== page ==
‘TO tell a woman everything she cannot do, is to tell her what she can’ is a Spanish proverb that perfectly fits Isabel Marquez Fexias Sula.
She grew up in Cordoba during the Franco regime when women were treated as second class citizens.
It was unthinkable for them to have careers – although prostitution was allowed.
But this determined young woman refused to play by Franco’s rules and would not let a dictator dictate her life.
Now in her sixties, she has just received two awards.
One from the Municipal Council of Montilla in Cordoba and one from Mancomunidad Campina Sur Cordobesa, both given for her role as a pioneer in the struggle for gender equality.
Her story perfectly illustrates the theme for this year’s International Women’s Day on March 8, ‘An equal world is an enabled world’ – but only collectively, with each individual taking action, is that world possible.
The global awareness day first celebrated in 1911 to honour women’s achievements is supported by over one million people today, no less so in Spain, a country that recognises the independence of women.
However, it wasn’t always this way.
Isabel railed against the restrictions on women during the Franco regime which led her to emigrate to the UK in the 60s – an unthinkable act for a teenage girl in those dark days, just 18 with not a word of spoken English and just a few pesetas to her name.
Now back in her home town of Montilla on the outskirts of Cordoba, I meet up with Isabel at her country hacienda.
A spectacular view embraces our surroundings, rolling hills stretch as far as the eye can see, green and earthen hues blend into one as olive groves and vineyards fuse, intermingling with the azure sky.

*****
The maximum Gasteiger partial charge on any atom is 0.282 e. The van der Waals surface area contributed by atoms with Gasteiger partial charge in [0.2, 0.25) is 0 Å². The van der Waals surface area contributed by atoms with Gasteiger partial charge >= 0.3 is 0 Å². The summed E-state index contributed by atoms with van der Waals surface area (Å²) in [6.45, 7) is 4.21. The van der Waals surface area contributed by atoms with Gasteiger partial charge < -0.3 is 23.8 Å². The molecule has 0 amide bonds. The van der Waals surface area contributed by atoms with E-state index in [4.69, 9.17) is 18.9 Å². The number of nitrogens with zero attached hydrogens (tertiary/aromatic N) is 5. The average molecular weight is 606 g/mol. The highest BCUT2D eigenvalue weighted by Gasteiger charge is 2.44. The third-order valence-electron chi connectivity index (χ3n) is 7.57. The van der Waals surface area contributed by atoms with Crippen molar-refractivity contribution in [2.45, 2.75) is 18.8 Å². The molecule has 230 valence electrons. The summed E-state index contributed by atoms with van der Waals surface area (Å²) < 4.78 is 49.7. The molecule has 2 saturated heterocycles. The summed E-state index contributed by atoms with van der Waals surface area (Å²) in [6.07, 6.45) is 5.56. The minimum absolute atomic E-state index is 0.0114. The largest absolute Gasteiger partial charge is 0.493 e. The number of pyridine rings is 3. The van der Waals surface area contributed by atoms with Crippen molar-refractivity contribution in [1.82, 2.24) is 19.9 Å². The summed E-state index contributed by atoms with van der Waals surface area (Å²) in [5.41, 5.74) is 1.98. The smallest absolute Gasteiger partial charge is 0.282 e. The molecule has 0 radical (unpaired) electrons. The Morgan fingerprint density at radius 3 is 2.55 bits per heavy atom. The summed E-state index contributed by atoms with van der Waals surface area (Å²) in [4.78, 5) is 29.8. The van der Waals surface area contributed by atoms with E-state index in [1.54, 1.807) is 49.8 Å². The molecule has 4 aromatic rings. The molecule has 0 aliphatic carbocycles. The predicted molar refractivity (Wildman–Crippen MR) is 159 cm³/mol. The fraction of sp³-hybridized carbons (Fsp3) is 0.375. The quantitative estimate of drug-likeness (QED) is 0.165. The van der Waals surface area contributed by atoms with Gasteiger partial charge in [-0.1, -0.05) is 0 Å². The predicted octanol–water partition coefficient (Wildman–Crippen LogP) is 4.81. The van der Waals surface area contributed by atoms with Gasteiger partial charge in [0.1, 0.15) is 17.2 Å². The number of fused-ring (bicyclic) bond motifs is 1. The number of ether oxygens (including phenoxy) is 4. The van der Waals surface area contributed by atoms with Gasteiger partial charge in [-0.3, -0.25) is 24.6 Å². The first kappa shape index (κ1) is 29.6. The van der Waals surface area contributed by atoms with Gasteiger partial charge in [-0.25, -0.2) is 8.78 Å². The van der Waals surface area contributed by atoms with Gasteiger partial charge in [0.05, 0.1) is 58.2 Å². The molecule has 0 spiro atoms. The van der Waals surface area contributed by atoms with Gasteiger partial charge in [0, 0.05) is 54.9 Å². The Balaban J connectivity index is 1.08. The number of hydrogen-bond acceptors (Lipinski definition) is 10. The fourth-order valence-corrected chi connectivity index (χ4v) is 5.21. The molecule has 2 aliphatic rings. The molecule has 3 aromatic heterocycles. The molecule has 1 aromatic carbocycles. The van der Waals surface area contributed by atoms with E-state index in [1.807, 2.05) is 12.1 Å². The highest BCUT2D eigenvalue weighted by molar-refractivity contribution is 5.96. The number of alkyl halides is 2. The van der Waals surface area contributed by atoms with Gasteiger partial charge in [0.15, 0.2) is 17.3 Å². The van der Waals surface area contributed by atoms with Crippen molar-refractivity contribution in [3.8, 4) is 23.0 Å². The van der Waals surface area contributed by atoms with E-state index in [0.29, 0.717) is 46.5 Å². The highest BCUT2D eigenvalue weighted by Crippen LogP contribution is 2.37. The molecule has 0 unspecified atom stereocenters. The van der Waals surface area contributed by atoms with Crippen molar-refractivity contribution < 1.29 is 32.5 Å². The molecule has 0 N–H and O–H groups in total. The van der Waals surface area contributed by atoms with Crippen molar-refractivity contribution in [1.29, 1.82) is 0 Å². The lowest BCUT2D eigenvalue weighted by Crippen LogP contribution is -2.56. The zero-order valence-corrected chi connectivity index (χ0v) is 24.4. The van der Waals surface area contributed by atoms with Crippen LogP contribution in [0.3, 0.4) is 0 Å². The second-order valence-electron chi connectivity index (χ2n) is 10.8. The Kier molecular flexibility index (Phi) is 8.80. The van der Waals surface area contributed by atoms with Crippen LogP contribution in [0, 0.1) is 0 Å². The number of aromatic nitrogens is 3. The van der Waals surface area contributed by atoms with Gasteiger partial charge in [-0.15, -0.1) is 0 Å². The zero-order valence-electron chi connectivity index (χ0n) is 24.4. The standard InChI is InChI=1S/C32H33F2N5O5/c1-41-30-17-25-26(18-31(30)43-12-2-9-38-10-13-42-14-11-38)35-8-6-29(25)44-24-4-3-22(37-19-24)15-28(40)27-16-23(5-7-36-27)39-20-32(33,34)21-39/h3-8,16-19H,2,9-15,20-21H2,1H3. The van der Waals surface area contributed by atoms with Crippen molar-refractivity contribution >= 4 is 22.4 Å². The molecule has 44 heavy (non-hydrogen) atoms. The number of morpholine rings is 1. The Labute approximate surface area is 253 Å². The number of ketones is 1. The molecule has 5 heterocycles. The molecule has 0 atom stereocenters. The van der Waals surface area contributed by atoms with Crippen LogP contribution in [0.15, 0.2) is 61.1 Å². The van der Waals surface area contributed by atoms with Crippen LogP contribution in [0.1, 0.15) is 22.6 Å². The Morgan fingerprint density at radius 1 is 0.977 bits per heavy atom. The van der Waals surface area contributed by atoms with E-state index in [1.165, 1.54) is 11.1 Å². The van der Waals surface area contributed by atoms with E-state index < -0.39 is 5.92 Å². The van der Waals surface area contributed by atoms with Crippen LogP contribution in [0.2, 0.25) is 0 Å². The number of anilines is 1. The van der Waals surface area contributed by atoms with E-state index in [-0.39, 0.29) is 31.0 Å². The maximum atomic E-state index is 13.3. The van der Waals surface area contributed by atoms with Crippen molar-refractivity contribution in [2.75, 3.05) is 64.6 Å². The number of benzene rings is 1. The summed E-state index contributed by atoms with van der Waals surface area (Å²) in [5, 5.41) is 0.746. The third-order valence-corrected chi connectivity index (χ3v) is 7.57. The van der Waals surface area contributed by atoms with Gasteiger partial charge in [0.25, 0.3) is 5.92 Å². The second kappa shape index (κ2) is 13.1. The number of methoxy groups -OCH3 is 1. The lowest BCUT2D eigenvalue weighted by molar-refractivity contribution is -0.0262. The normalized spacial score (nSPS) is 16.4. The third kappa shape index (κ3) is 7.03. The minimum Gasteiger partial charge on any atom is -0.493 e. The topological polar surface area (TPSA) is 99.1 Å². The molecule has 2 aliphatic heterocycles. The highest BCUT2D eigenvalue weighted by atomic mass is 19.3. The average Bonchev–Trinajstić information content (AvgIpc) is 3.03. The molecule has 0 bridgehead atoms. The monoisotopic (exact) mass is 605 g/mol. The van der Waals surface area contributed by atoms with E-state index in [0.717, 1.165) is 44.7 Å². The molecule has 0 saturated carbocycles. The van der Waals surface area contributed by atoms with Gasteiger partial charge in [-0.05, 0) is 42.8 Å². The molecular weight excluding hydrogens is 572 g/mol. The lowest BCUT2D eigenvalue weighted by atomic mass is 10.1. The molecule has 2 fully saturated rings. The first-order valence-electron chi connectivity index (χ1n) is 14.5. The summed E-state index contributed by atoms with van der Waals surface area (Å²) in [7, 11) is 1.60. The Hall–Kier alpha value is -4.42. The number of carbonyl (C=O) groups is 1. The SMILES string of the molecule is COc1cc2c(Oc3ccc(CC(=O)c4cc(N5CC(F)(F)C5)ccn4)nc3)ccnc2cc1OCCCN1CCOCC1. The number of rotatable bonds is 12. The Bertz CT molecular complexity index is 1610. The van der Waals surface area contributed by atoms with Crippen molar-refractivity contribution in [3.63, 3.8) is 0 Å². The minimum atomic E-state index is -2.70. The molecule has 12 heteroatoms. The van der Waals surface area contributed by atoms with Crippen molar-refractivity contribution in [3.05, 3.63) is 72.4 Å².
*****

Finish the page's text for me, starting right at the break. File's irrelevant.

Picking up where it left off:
Isabel is watching me intently, a friendly smile on her face.
“Welcome,” she says, gesturing for me to sit.
Her tone reflects confidence, assurance and peace and I immediately feel at home.
I’m intrigued to hear her story for, there’s no doubt, this is a woman who has overcome many hardships, building inner strength with every challenge she faced.
First and foremost, she tells me, she considers herself a ‘person’ first, then a ‘woman’.
She has never allowed herself to be victimised or put off from doing something because of her gender.
This philosophy, and her adventurous spirit, enabled her to overcome the obstacles placed in her way.
During over 40 years of self-exile in Britain she became a successful business woman, running her own Montessori school which permitted her to travel all over the world giving conferences – something that could never have happened had she remained in Spain.
I am almost hypnotised as she whisks me back in time with tales of her exploits; white water rafting in Costa Rica, crossing Argentina alone, horse trekking in Guatemala and scuba diving in the Bay Islands … the stories spill out in an endless stream.
Clearly not a woman to be restrained by society, I’m intrigued to find out more about the young Isabel, the one who broke every rule in the book.
How did you see your future in Spain when you left?
“I saw no future as a young girl,” she says bluntly.
“The society during Franco’s era was a man’s world so that’s why I left.
Unfortunately, despite many advances it is still a man’s society,” she adds.
“My home town was too small for me. I would have been miserable had I stayed.
Let me explain.
During the Franco era (1939-1975) women in Spain were second-class citizens.
They were denied many opportunities, especially in the workplace where professional careers for women were unthinkable.
Ironically, prostitution was permitted.
Education followed very strict rules and we were taught by nuns whose knowledge was rather limited.
In fact, I ended up explaining basic arithmetic to the nuns and my classmates.